The Glass Key (1942)


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Movie Info

Dashiel Hammett's The Glass Key, a tale of big-city political corruption, was first filmed in 1935, with Edward Arnold as a duplicitous political boss and George Raft as his loyal lieutenant. This 1942 remake improves on the original, especially in replacing the stolid Raft with the charismatic Alan Ladd. Brian Donlevy essays the role of the boss, who is determined to back reform candidate Moroni Olsen, despite Ladd's gut feeling that this move is a mistake. Ladd knows that Donlevy is doing a … More

Rating: PG
Genre: Mystery & Suspense
Directed By:
Written By: Jonathan Latimer
In Theaters:
MCA Universal Home Video


as Ed Beaumont

as Paul Madvig

as Janet Henry

as Opal Madvig

as Taylor Henry

as Nick Vama

as Eloise Matthews

as Eloise Matthews

as Ralph Henry

as Clyde Matthews

as Claude Tuttle

as Politician

as Politician

as Politician

as Reporter

as Reporter

as Reporter

as Reporter

as Reporter

as Fisher

as Bartender

as Man in Barroom

as Man in Barroom

as Henry Sloss

as Dowager

as 1st Butler in Henry ...

as 2nd Butler in Henry ...

as Guests at Henry Dinn...

as Guests at Henry Dinn...

as Guests at Henry Dinn...

as Guests at Henry Dinn...

as Waiter

as Taxi driver

as Seedy Man

as Jeep

as Entertainer at Basem...
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Critic Reviews for The Glass Key

All Critics (11) | Top Critics (2)

Full Review… | August 8, 2008
Top Critic

Full Review… | June 24, 2006
Time Out
Top Critic

Solid remake of the 1935 film of the same name.

Full Review… | December 3, 2004
Ozus' World Movie Reviews

First-rate noir thriller.

December 1, 2002
Mountain Xpress (Asheville, NC)

February 29, 2008
Goatdog's Movies

September 23, 2005

Audience Reviews for The Glass Key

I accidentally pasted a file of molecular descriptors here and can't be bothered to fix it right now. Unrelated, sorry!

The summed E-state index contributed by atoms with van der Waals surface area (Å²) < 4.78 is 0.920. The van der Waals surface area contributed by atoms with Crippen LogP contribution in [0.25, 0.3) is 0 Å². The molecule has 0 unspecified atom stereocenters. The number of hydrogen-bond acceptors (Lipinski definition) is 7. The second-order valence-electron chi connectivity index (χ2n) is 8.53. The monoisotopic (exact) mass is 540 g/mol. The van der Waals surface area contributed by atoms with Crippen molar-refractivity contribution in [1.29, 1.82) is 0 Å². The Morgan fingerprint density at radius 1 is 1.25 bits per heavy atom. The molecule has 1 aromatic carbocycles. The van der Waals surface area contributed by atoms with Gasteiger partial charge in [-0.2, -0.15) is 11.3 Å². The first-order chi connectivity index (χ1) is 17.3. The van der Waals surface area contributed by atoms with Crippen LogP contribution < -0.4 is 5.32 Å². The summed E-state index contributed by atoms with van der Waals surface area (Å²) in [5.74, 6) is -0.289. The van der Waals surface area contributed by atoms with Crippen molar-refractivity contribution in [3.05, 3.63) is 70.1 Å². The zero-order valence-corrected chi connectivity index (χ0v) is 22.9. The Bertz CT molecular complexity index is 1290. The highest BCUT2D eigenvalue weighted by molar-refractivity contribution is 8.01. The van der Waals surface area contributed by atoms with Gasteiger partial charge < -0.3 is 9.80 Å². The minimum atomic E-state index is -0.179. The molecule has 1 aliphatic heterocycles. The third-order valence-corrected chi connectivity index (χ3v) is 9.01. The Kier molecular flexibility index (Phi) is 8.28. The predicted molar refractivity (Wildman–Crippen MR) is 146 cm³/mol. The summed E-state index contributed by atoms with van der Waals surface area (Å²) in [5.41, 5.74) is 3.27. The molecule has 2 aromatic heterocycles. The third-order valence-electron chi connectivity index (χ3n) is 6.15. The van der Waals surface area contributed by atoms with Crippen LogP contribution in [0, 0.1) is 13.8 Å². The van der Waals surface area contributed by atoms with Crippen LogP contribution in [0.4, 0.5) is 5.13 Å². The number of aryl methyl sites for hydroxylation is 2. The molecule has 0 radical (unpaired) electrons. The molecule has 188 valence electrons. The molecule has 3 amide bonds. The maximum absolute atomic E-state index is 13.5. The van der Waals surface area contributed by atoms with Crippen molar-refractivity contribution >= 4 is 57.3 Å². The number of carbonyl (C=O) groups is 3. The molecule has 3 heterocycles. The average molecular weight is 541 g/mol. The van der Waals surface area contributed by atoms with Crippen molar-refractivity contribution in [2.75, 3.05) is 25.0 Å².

Not as good as This Gun for Hire but a solid crime drama with the Lake/Ladd pairing as potent as ever.

jay nixon

Super Reviewer


A political wheeler dealer with ties to organized crime falls for the daughter of a reformist politician but when her brother is murdered, the blame seems to fall squarely upon him. The Glass Key doesn't really fit wholly into the pigeon hole of Film Noir, but its no nonsense, tough guy approach and sharp dialogue will certainly appeal to its fans. The centrepiece of the film is the relationship between Brian Donlevy and Alan Ladd as his trusted sidekick and their great chemistry was obviously a big influence on the Coen brothers when they made Miller's Crossing. Veronica Lake also shines as the gorgeous debutante and although it lacks the cynicism of my favourite Noirs, it has a really nice "feel" to it. The biggest flaw is in the plot which was clearly simplified for the screen leaving the mystery aspect a little lacking, but the execution is great.

xGary Xx

Super Reviewer

Brian Donlevy's crooked, McGinty-ish politician angers a criminal associate (Joseph Calleia, effortlessly sinister) by pledging his support for a reform candidate whose beautiful daughter he has taken a fancy to. Murder, political chicanery and a smouldering love-hate relationship between the would-be governor's daughter (Veronica Lake) and Donlevy's right-hand man (Alan Ladd) ensue. The Glass Key falls a little short of being one of the true classics of film noir. Tonally, I found it rather peculiar and the ending was one of the corniest I've seen for a long time. In general, the movie is several shades lighter than pure noir, although there are a couple of extraordinarily perverse moments that really do hit the spot, not least the sadomasochistic beating Ladd receives from one of Calleia's goons. In one of the other darker scenes, Ladd prevents a hostile newspaper editor from running a defamatory story about Donlevy by canoodling with the guy's trophy wife until he commits suicide. It's fair to say that Ladd was not ideally suited to this sort of material, but the film contrasts the benignity of his features with the ruthlessness of his character's actions to excellent effect.

Stephen M

Super Reviewer

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